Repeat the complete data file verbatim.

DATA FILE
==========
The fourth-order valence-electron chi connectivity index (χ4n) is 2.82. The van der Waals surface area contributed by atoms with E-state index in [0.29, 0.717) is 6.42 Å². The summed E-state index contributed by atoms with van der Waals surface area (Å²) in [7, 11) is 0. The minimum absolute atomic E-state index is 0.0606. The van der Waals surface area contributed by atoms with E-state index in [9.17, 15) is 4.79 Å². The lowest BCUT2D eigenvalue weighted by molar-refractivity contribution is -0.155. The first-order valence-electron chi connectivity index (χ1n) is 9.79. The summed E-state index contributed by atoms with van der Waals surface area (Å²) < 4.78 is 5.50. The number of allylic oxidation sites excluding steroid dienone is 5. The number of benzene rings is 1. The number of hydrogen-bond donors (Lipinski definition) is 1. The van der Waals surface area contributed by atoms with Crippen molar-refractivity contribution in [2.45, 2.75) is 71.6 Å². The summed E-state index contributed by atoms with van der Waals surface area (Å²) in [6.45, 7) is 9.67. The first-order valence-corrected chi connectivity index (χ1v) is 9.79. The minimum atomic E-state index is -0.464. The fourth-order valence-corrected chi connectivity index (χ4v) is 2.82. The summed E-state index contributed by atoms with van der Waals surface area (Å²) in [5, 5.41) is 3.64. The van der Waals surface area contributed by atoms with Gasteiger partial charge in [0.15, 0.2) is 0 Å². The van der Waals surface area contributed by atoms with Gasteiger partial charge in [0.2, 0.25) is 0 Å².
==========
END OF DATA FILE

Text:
The fourth-order valence-electron chi connectivity index (χ4n) is 2.82. The van der Waals surface area contributed by atoms with E-state index in [0.29, 0.717) is 6.42 Å². The summed E-state index contributed by atoms with van der Waals surface area (Å²) in [7, 11) is 0. The minimum absolute atomic E-state index is 0.0606. The van der Waals surface area contributed by atoms with E-state index in [9.17, 15) is 4.79 Å². The lowest BCUT2D eigenvalue weighted by molar-refractivity contribution is -0.155. The first-order valence-electron chi connectivity index (χ1n) is 9.79. The summed E-state index contributed by atoms with van der Waals surface area (Å²) < 4.78 is 5.50. The number of allylic oxidation sites excluding steroid dienone is 5. The number of benzene rings is 1. The number of hydrogen-bond donors (Lipinski definition) is 1. The van der Waals surface area contributed by atoms with Crippen molar-refractivity contribution in [2.45, 2.75) is 71.6 Å². The summed E-state index contributed by atoms with van der Waals surface area (Å²) in [6.45, 7) is 9.67. The first-order valence-corrected chi connectivity index (χ1v) is 9.79. The minimum atomic E-state index is -0.464. The fourth-order valence-corrected chi connectivity index (χ4v) is 2.82. The summed E-state index contributed by atoms with van der Waals surface area (Å²) in [5, 5.41) is 3.64. The van der Waals surface area contributed by atoms with Gasteiger partial charge in [0.15, 0.2) is 0 Å². The van der Waals surface area contributed by atoms with Gasteiger partial charge in [0.2, 0.25) is 0 Å².